She tries to shoot herself in the mouth, in an image that will reoccur throughout the film, but cannot bring herself to do so, but luckily, when the cops arrive, they tie up that loose end for her.

From there it cuts back to Tasya waking up out of some awful looking machine, throwing up, but coming back to herself. These possessions are not simple affairs, and they take a lot out of the possessor, and, obviously, everything out of the person taken over.

She has to debrief with the company’s handler, being a woman called Girder (Jennifer Jason Leigh), who asks her if she recognises a number of items, and the back story to those items.

Of significance is the story she tells about a pinned red butterfly, one she pinned as a child, that always makes her feel a bit guilty whenever she looks at it. You’d think with all the people she has likely killed, there are other things to feel bad about. It reoccurs towards the end, to an extremely chilling affect.

As alien as this performance is throughout, and as far nastier as the story gets, the character of Vos is disconcerting from beginning to end. How else would a person losing their sense of self AND carrying out horrific murders in other people’s bodies be?

Rating:

Ammonite

Ammonite

it's like Ingmar Bergman died for somebody's sins, but not mine

dir: Francis Lee

2020

Ammonite. It’s a fossil.

Why is this film called Ammonite? Because one of the characters was famous for the fossils she discovered, back when women in England weren’t allowed to vote, own stuff or count numbers out loud for fear of shriveling up all the gentlemen’s dicks with their fancy book learnin’.

Mary Anning found a bunch of sea monster fossils at a place called Lyme Regis, from the age of 11 onwards, and was quite adept and skilled when it came to finding, excavating and drawing them. She accumulated a lot of knowledge, but she couldn’t be allowed to join the Royal Society of Geologists or even call herself a science type person because, obviously no testicles means not scientist.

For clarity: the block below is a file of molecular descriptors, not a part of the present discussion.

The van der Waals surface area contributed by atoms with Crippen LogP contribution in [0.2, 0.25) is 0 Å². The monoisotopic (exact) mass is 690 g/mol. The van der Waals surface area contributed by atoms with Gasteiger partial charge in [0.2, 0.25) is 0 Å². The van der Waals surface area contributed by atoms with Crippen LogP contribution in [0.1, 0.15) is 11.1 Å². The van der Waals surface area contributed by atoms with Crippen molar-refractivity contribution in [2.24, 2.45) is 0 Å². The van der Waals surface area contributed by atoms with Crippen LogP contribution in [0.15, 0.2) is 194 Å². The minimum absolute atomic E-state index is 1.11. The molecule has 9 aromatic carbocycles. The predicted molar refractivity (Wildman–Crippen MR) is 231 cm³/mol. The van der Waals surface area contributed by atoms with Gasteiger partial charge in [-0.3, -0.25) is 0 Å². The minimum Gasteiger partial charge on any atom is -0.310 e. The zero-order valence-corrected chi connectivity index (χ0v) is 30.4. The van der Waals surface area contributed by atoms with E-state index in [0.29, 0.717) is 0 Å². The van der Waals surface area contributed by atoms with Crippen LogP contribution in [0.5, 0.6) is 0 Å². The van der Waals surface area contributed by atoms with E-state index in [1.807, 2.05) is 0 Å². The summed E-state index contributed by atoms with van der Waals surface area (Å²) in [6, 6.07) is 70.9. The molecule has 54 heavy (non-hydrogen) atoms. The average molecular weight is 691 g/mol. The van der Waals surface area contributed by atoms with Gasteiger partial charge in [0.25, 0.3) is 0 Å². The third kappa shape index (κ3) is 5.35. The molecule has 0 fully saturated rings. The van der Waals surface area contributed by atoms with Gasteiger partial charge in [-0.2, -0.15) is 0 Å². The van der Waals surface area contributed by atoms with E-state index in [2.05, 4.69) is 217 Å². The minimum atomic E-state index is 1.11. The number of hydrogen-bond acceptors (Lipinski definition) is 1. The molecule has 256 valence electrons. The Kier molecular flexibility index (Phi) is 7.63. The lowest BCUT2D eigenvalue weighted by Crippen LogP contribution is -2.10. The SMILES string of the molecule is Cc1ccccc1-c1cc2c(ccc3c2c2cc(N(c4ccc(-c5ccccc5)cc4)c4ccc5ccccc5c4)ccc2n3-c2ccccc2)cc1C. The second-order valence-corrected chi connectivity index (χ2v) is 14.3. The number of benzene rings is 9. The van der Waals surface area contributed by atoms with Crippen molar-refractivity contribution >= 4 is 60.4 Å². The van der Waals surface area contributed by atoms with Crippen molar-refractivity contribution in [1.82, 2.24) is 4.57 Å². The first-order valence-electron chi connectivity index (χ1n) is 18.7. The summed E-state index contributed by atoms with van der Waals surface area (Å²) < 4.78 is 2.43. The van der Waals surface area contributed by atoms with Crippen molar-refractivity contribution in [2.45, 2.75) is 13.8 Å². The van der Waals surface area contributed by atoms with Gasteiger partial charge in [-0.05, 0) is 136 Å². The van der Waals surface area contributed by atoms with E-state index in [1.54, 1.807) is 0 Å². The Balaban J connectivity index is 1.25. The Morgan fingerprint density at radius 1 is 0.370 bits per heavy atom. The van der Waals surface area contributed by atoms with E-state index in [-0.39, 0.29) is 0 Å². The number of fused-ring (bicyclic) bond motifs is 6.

But she found and excavated what would be called ichthyosaurs, pteranadons and plesiosaurs and stacks of other fossils, including ammonites, those spiral shells so synonymous with limestone, and she was good at it. Few people start an entire branch of science, but she was surely one of the progenitors of modern paleontology (if that isn’t oxymoronic language, and I think it probably is). This is the rare instance where I knew something about the person a movie is about (this is not a biopic, not really), but, like most British figures from history, I knew about her because of an episode of Horrible Histories which I watched with my daughter years ago. I thought it was a pretty fascinating story about a pretty dauntless, accomplished person, who barely got credit in her lifetime for her work or achievements.

Ammonite is a story about Mary Anning and her relationship with the world, not so much about her achievements. The film conjectures that Mary’s experiences in life, being one of the only surviving children of a family of ten, where most died soon after birth, and living with the grimmest ghoul of a mother (Gemma Jones) in a place that looks utterly soul-draining, had an impact. She, herself, is fossil-like, stone cold, living only to please her desolate, dour mother and find more fossils for sale. It’s their only source of income, and, amazingly, fossils don’t go for much, because there isn’t much of a market.

As portrayed in the film, a dilettante, a prancing smug poser of a jerk called Roderick Murchison (James McArdle) walks into her shop and fawns over her and her discoveries. She, being Mary Anning (the always great Kate Winslet), listens to his prattle with unconcealed disinterest. She does like to make a sale, though.

Rating:

Pages

Subscribe to 2020